Institute for Justice and Democracy in Haiti

US Must be Haiti’s Watchdog

By Mark Weisbrot

The Guardian

Ahead of the rainy season there are huge concerns over shelter, sanitation and human rights. The US has a responsibility to help.

Last month actors and human rights advocates Danny Glover and Harry Belafonte, along with the Reverend Jesse Jackson sent a letter to Congress and the Obama administration calling attention to “serious mistakes that have unnecessarily delayed the delivery of medical supplies, water, and other life-saving materials.” The letter was also signed by some 90 scholars and Haiti advocates. (Disclosure: I also added my signature).

The letter asked for, among other things, “A public announcement as to what measures our government will take going forward to make sure that the mistakes of the first two weeks are not repeated.”

Although the aid delivery situation has since improved, there are still major deficiencies and it is not clear what our government’s plan is to prepare for the rainy season, which can begin as early as the end of February; and the hurricane season, which begins in June.

The Washington Post reported on 2 February that there are “hundreds of thousands of desperate people who apparently have not received food and shelter.” The medical aid group Doctors Without Borders reports “increased cases of diarrhoea and skin rashes from the poor sanitary conditions of living outside” and warns that “rains could bring more serious diseases like typhoid, measles or dengue.”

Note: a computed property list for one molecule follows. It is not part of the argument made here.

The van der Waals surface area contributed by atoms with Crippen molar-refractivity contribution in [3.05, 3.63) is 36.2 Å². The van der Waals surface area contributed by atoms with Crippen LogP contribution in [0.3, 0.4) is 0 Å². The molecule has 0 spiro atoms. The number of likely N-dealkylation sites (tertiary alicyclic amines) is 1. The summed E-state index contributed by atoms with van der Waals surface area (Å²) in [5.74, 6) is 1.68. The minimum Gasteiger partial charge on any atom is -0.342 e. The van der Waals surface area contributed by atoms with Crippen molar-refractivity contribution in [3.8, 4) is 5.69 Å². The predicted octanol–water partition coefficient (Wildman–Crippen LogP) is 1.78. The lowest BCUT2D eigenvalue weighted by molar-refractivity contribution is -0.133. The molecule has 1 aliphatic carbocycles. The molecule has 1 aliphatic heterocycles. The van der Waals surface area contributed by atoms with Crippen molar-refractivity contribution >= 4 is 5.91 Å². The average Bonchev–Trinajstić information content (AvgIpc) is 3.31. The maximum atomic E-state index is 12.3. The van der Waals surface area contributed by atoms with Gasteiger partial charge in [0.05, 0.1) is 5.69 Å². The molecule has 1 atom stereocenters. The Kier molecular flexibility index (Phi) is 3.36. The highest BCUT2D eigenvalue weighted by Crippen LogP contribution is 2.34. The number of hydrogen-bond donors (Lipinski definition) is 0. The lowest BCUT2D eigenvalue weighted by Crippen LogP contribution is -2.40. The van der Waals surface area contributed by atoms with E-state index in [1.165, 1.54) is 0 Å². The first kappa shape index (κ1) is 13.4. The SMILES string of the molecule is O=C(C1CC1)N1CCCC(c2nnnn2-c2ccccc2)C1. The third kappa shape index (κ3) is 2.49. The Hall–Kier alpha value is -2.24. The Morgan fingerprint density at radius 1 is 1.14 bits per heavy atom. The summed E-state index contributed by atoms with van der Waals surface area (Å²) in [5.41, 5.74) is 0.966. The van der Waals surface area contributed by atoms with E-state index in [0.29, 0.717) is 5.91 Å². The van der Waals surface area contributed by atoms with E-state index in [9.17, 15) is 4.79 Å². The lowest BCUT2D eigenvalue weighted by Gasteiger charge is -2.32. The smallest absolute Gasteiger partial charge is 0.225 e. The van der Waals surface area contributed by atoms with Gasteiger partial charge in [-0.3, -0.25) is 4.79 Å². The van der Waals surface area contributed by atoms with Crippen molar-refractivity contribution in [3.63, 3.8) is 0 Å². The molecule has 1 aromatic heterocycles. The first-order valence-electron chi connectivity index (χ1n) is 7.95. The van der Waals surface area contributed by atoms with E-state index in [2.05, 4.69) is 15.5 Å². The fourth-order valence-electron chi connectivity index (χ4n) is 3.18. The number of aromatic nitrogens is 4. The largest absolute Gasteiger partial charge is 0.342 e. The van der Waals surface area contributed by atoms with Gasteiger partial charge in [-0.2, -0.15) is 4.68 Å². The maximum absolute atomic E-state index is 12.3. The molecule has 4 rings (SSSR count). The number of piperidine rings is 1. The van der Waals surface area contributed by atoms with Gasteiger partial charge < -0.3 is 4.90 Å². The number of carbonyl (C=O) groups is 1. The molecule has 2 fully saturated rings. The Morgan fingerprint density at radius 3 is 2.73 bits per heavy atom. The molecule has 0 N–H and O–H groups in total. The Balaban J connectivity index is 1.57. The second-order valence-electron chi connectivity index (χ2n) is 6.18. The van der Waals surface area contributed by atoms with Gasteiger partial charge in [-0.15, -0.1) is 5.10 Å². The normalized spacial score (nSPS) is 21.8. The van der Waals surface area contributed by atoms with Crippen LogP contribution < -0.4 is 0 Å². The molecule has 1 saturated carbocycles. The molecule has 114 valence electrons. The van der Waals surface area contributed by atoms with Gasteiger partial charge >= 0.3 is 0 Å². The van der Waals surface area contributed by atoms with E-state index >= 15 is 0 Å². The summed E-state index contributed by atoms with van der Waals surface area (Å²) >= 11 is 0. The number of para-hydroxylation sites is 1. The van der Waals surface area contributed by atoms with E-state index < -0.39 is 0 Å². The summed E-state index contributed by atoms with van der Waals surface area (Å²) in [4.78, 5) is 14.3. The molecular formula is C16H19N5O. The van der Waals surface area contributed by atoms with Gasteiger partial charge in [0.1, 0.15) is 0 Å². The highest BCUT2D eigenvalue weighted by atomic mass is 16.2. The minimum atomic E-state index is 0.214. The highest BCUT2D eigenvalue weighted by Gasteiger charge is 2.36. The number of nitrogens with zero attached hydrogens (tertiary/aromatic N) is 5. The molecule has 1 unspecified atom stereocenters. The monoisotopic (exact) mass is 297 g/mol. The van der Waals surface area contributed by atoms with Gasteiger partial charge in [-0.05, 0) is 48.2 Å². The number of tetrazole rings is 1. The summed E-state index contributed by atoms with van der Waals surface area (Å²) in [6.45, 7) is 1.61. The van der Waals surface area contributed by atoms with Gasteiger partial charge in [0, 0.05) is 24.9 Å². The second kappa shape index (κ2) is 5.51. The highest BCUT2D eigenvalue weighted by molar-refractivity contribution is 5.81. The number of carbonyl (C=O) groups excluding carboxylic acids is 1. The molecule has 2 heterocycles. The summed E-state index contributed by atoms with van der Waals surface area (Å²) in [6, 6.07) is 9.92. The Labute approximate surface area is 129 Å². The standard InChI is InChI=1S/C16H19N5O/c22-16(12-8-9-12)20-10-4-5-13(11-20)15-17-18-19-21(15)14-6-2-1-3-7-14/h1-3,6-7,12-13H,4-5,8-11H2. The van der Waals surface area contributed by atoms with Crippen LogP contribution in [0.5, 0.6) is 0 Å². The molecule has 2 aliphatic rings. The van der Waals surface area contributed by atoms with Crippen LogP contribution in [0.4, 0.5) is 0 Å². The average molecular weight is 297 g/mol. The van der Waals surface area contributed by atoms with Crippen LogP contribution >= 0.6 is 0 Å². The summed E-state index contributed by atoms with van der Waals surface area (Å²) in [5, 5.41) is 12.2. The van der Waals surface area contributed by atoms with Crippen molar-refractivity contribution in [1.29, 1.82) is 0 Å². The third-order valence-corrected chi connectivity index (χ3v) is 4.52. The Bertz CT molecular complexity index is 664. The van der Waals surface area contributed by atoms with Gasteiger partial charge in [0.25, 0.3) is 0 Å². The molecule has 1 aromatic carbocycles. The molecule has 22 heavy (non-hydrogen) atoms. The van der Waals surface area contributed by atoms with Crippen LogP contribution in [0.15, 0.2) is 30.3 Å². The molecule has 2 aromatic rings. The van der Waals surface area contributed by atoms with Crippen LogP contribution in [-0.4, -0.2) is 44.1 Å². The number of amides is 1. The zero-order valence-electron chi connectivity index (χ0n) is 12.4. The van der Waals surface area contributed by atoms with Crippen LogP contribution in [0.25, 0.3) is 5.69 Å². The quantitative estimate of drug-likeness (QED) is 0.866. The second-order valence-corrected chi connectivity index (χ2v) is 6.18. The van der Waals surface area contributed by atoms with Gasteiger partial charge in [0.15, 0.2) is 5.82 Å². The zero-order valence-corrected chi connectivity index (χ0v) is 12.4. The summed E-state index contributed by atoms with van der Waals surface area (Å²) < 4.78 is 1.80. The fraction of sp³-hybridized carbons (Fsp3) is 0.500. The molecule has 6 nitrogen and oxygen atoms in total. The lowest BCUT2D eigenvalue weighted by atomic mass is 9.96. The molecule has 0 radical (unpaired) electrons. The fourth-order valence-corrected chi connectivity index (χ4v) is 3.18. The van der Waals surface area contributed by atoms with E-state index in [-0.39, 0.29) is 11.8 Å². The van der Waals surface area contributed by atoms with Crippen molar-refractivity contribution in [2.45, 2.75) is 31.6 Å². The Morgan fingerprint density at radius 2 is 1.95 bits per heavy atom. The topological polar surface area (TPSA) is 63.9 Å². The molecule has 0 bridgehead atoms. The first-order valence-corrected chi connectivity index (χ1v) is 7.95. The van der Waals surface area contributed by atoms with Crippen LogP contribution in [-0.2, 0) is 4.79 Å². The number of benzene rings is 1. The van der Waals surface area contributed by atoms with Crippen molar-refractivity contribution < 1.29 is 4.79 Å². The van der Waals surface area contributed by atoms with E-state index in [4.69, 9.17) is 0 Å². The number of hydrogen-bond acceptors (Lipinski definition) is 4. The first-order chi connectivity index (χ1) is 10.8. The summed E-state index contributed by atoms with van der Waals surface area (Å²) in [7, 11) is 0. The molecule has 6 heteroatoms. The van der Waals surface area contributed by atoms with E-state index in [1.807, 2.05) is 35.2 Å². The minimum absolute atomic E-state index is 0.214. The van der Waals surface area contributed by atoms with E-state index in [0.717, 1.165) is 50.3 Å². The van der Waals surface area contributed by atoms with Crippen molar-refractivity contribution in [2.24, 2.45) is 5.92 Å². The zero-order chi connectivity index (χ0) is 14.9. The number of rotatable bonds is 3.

“Measles is the leading killer of children,” says Unicef spokesman Kent Page. “In the conditions of these makeshift camps, if there was to be a measles outbreak it would spread like wildfire.”

The UN is calling for donations to a $700m agricultural investment fund, since the March planting season is approaching and farmers will need tools, seed, fertilisers, and other inputs. Irrigation and riverbanks have also been damaged. The majority of Haiti’s population still lives in the countryside, and many grow food for subsistence and local markets. An estimated 482,000 people have migrated from Port-au-Prince to rural areas since the earthquake, which will put further strain on the countryside.

On the positive side, the Haitian government, in collaboration with the UN, has begun a programme of immunisation “including rubella and diphtheria-tetanus-pertussis vaccines for children under seven and diphtheria and tetanus for older children and adults,” although press reports indicate that these fall far short of needs and will have to be expanded quickly. USAID reports about 70,000 households have received tents or other shelter material, out of about 260,000 needed.

Shelter for the hundreds of thousands of homeless is a most urgent need as the rainy season approaches, and sanitation is also important to avoid the spread of water-borne diseases. USAID is arguing that we should “think outside the tent,” and begin to build more permanent structures, but the Haitian government says they need tents first. Since there are recurring aftershocks that could persist for months, anything but earthquake-resistant structures would appear dangerous, especially to shell-shocked survivors of a devastating earthquake. On the other hand, tents will be problematic for the rainy and especially hurricane season, depending on the level of flooding.